cvs commit: src/sys/i386/include _types.h

Colin Percival cperciva at
Fri Mar 7 02:52:07 UTC 2008

David Schultz wrote:
> On Thu, Mar 06, 2008, Colin Percival wrote:
>>   explicit or implicit final destination. When a variable with a declared format
>>                                           ^^^^^^^^^^^^^^^^^^^^^^^^^^^^^^^^^^^^^^
>>   is a final destination, as in format conversion to a variable, that declared
>>   ^^^^^^^^^^^^^^^^^^^^^^^^^^^^^^^^^^^^^^^^^^^^^^^^^^^^^^^^^^^^^^^^^^^^^^^^^^^^
>>   format of that variable governs its rounding. The format of an implicit
>>   ^^^^^^^^^^^^^^^^^^^^^^^^^^^^^^^^^^^^^^^^^^^^
>>   destination, or of an explicit destination without a declared format, is
>>   defined by language standard expression evaluation rules.
> I think you missed the point about implicit destinations.

No.  Another quote:
  2.2.14 destination: The location for the result of an operation upon one or
  more operands. A destination might be either explicitly designated by the user
  or implicitly supplied by the system (for example, intermediate results in
  subexpressions or arguments for procedures). [...]

Implicit destinations are things like the (x * y) in "x * y - 1.0" or in
"sqrt(x * y)".

> The register is an implicit destination. IEEE 754R explains this
> in more detail.

Really?   I can't find any such statements... quite the contrary.

> All that is guaranteed in this case is that the
> wider register value is never substituted for z in subsequent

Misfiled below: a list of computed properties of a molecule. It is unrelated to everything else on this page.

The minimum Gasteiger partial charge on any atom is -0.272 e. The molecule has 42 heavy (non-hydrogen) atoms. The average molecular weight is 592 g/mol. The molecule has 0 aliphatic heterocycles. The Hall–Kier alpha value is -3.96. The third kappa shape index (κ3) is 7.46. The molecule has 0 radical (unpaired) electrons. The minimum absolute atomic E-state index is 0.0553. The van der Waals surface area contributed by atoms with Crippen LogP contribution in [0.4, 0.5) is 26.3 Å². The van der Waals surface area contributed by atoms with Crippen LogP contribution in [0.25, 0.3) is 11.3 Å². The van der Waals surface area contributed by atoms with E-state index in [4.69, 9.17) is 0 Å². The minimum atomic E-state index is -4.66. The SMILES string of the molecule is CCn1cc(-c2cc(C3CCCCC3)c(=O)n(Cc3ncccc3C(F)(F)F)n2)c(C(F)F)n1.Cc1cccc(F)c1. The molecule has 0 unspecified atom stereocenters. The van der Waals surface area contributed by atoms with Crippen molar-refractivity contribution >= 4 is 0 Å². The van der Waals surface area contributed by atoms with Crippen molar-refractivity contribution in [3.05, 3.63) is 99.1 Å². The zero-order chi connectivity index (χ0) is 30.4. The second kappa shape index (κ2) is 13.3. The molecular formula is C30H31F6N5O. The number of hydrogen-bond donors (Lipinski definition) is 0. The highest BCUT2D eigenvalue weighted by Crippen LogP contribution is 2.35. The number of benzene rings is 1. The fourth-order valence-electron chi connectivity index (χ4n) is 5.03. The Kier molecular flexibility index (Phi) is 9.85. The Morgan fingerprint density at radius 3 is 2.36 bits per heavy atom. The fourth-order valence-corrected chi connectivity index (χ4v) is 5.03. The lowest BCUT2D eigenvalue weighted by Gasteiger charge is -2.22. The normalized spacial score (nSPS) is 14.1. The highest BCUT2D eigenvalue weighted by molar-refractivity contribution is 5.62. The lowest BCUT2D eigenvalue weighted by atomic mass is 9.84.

> operations. (This is part of what gcc gets wrong.)

If IEEE754R intended that "z = x + y" with x, y, and z all doubles did not
guarantee reproducible results across compliant platforms, why does it say
exactly the opposite?

>> What standard states that those bounds are required (or can be relied upon
>> when proving that code is correct)?  [...]
> There's no standard requirements, but a max error < 0.50x ulps
> implies correct rounding nearly all of the time, and that's what
> libm attempts to provide. This is about the best you can do
> without resorting to multiprecision arithmetic in the hard cases,
> so it seems like a good tradeoff between accuracy and ease of
> implementation. When substantially faster and slightly less
> accurate MD implementations are available, that changes the
> tradeoff.

Sure.  As I said before, more accurate transcendental functions are always
nice to have, but they are not *required* by any standard.  Correctly-rounded
arithmetic operations *are* required.

Colin Percival

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